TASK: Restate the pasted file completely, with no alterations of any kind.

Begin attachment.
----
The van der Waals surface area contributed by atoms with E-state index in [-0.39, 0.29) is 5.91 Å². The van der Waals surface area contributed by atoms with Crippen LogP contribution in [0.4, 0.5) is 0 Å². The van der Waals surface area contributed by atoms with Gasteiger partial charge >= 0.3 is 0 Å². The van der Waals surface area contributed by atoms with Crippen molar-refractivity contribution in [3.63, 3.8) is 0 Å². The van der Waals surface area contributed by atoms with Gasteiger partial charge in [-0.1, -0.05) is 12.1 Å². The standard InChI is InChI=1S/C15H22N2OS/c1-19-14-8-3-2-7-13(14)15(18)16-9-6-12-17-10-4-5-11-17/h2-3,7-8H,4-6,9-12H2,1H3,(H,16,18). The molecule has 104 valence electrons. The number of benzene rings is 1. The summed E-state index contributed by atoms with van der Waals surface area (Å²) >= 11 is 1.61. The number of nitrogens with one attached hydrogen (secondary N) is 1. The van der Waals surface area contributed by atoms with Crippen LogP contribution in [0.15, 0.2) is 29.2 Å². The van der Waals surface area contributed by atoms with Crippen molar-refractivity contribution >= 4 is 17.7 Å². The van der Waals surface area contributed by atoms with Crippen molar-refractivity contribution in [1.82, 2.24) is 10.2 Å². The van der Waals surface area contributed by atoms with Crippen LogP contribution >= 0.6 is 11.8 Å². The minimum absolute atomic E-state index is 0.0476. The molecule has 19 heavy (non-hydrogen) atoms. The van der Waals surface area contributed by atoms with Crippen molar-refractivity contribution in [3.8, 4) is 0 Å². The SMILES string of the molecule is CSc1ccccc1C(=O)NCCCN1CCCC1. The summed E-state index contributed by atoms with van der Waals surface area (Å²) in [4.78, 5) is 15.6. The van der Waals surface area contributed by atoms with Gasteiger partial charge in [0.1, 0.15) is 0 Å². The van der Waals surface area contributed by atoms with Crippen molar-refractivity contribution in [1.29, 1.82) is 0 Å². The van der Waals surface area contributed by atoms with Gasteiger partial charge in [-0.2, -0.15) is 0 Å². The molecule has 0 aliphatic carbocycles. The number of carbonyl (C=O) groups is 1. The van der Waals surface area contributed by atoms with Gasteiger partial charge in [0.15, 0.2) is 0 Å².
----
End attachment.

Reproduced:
The van der Waals surface area contributed by atoms with E-state index in [-0.39, 0.29) is 5.91 Å². The van der Waals surface area contributed by atoms with Crippen LogP contribution in [0.4, 0.5) is 0 Å². The van der Waals surface area contributed by atoms with Gasteiger partial charge >= 0.3 is 0 Å². The van der Waals surface area contributed by atoms with Crippen molar-refractivity contribution in [3.63, 3.8) is 0 Å². The van der Waals surface area contributed by atoms with Gasteiger partial charge in [-0.1, -0.05) is 12.1 Å². The standard InChI is InChI=1S/C15H22N2OS/c1-19-14-8-3-2-7-13(14)15(18)16-9-6-12-17-10-4-5-11-17/h2-3,7-8H,4-6,9-12H2,1H3,(H,16,18). The molecule has 104 valence electrons. The number of benzene rings is 1. The summed E-state index contributed by atoms with van der Waals surface area (Å²) >= 11 is 1.61. The number of nitrogens with one attached hydrogen (secondary N) is 1. The van der Waals surface area contributed by atoms with Crippen LogP contribution in [0.15, 0.2) is 29.2 Å². The van der Waals surface area contributed by atoms with Crippen molar-refractivity contribution >= 4 is 17.7 Å². The van der Waals surface area contributed by atoms with Crippen molar-refractivity contribution in [1.82, 2.24) is 10.2 Å². The van der Waals surface area contributed by atoms with Crippen LogP contribution >= 0.6 is 11.8 Å². The minimum absolute atomic E-state index is 0.0476. The molecule has 19 heavy (non-hydrogen) atoms. The van der Waals surface area contributed by atoms with Crippen molar-refractivity contribution in [3.8, 4) is 0 Å². The SMILES string of the molecule is CSc1ccccc1C(=O)NCCCN1CCCC1. The summed E-state index contributed by atoms with van der Waals surface area (Å²) in [4.78, 5) is 15.6. The van der Waals surface area contributed by atoms with Gasteiger partial charge in [0.1, 0.15) is 0 Å². The van der Waals surface area contributed by atoms with Crippen molar-refractivity contribution in [1.29, 1.82) is 0 Å². The van der Waals surface area contributed by atoms with Gasteiger partial charge in [-0.2, -0.15) is 0 Å². The molecule has 0 aliphatic carbocycles. The number of carbonyl (C=O) groups is 1. The van der Waals surface area contributed by atoms with Gasteiger partial charge in [0.15, 0.2) is 0 Å².